Keywords

Haemodialysis; Catheter related infections; Exit site infection

Background

Patients undergoing haemodialysis (HD) are especially prone to acquiring healthcare-associated infections (HAI) [1]. This is due both to the dialysis procedure and to the immune suppressing effects of the underlying disease [2]. According to American data, infection is the second cause of death in patients on HD and vascular access is a major risk factor for bacteremia and hospitalization [3].

The type of vascular access most associated with infectious is central venous catheter (CVC), which also increases morbidity and mortality rates, as well as HD cost [3]. Catheter-related infections encompass exit site infections (ESI), tunnel infections, and bloodstream infectious (BSI) [4]. There is a substantial amount of literature on this subject; however, the most papers focused specifically on BSI [4-6].

Therefore, the National Kidney Foundation Kidney Disease Outcomes Quality Initiative (NKF KDOQI Clinical Practice Guidelines) discourages the use of CVC and recommends that fewer than 10% of patients should use them [7]. However, because of tunnelled CVC introduction in 1980, the number of prevalent HD patients dialyzing through CVC has progressively increased.

Randomized controlled trials have demonstrated that tunnelled, cuffed catheters are associated with lower risk of bacterial colonization, ESI, and bacteraemia compared with non-tunnelled CVC [8-12]. The protective effect of tunnelling and cuffing is due to the prevention of bacterial migration along the sinus tract and immobilization [9].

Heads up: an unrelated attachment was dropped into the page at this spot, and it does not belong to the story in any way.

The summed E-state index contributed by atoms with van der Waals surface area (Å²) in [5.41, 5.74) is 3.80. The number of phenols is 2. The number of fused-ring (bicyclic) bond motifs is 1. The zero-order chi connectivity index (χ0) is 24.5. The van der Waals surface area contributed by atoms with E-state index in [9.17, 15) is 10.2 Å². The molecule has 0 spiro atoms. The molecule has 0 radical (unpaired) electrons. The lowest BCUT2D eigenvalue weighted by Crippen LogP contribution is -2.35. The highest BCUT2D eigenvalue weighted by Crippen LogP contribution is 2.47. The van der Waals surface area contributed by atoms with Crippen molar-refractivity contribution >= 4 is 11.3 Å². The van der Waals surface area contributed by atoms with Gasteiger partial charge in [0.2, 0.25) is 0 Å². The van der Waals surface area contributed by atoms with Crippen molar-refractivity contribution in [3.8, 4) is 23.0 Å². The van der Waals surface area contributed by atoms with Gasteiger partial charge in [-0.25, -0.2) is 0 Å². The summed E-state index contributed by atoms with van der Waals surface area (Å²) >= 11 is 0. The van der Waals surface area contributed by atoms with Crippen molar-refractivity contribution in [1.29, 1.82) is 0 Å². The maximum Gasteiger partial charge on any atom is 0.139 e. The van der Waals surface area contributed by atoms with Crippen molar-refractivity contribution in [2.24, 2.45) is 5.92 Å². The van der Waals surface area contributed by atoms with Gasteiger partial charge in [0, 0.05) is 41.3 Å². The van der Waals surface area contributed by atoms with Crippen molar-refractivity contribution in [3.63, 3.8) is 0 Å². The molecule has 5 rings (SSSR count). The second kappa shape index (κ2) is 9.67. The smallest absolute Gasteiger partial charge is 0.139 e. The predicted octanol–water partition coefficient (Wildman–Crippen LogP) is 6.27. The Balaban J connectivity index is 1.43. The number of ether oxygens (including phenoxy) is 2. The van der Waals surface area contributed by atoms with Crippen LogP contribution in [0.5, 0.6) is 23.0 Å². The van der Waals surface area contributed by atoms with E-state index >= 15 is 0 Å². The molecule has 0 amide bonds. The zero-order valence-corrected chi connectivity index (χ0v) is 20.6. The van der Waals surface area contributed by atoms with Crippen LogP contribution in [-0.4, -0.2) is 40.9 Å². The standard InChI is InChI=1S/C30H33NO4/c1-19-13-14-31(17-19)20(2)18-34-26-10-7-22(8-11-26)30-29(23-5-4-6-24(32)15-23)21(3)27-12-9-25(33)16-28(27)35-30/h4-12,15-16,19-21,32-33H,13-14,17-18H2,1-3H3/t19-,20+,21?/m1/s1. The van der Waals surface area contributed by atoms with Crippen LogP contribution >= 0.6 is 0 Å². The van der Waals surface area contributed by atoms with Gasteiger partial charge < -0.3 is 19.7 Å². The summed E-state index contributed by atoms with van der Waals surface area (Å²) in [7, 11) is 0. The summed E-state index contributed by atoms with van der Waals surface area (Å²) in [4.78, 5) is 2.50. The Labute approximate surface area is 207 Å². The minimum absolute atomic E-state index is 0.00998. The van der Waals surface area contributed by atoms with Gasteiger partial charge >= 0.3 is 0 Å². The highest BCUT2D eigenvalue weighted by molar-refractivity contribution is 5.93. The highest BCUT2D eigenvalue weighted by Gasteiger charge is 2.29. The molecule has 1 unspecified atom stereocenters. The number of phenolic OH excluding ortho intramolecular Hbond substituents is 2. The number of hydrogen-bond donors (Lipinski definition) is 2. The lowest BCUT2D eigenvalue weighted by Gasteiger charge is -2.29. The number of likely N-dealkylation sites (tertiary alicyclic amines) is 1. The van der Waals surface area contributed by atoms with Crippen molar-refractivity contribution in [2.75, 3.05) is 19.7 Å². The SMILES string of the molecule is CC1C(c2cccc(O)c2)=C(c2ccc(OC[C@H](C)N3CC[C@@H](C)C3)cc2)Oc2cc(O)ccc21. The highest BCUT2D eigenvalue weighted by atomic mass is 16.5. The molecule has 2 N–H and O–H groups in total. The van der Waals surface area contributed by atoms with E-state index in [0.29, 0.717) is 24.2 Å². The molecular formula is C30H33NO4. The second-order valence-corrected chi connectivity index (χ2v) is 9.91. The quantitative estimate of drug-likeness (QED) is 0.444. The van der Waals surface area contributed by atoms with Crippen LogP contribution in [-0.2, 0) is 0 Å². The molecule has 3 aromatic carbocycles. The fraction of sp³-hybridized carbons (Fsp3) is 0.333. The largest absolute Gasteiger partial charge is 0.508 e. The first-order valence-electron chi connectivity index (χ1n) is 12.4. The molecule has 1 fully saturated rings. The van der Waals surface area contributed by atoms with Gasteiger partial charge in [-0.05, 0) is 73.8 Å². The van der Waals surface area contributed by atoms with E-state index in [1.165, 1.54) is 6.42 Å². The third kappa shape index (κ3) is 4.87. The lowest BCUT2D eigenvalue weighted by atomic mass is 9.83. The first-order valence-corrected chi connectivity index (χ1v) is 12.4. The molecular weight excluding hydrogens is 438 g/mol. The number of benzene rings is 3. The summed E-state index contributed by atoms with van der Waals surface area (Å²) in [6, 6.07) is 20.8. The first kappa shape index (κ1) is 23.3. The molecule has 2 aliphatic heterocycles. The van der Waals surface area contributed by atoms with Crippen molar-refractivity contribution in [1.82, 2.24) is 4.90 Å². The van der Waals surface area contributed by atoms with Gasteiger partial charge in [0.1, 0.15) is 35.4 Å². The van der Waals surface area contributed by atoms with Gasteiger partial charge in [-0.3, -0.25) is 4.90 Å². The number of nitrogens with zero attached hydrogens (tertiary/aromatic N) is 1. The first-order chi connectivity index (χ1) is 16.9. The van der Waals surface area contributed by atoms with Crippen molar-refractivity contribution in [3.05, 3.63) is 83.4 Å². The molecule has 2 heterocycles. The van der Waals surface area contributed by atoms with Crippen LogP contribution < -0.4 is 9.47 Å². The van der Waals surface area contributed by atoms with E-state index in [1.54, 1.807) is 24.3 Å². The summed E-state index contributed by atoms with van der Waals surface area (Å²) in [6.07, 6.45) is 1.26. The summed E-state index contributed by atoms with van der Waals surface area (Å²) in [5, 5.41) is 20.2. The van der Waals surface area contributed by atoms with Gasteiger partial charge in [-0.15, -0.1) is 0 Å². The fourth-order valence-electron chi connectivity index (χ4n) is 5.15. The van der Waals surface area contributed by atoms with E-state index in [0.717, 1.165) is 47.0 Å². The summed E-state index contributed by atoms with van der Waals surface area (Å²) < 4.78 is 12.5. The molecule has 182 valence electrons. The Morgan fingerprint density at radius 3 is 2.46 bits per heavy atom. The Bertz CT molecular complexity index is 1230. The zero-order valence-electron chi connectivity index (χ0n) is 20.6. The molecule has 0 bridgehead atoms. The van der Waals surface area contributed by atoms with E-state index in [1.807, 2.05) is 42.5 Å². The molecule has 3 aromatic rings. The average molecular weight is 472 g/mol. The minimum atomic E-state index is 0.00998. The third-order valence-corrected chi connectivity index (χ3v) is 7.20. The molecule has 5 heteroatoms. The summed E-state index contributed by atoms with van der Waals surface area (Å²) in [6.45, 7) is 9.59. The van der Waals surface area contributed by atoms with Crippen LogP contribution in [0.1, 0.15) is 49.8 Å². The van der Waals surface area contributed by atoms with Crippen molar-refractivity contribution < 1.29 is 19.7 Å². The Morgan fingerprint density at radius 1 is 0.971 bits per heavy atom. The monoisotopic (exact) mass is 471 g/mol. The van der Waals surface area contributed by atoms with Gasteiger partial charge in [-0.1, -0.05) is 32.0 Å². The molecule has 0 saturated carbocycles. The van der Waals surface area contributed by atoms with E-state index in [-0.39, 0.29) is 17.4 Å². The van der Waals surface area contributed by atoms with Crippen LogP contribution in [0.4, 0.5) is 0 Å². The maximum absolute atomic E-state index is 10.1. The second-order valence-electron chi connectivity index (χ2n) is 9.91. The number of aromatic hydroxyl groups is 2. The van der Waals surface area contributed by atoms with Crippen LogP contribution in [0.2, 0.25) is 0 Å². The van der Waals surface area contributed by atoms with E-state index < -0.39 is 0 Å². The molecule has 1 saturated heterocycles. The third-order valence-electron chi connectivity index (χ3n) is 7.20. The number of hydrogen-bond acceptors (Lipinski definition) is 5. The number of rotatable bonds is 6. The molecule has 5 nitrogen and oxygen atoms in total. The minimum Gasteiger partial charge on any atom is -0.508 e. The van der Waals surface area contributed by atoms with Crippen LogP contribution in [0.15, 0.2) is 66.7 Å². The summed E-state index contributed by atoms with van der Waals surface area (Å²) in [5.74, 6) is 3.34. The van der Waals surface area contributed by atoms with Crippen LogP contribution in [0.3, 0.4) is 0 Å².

Since the vast majority of studies were conducted in developed countries [4] and the epidemiology of ESI related to tunnelled CVC is scarce, data on the ESI among patients on HD in developing countries are needed. The aim of the present study was to contribute to knowledge on this issue, presenting data on epidemiology and outcome of ESI in patients undergoing HD using tunneled CVC in a dialysis unit from Brazil.

Patients and Study Design

Patients

All adult patients with chronic kidney disease (CKD) stage 5 who required HD using new inserted tunneled and cuffed CVC at the University Hospital from Botucatu School of Medicine were invited to participate. Informed consent was obtained from all patients prior to their inclusion in the study and the protocol was reviewed and approved by the Research Ethics Committee of Botucatu School of Medicine.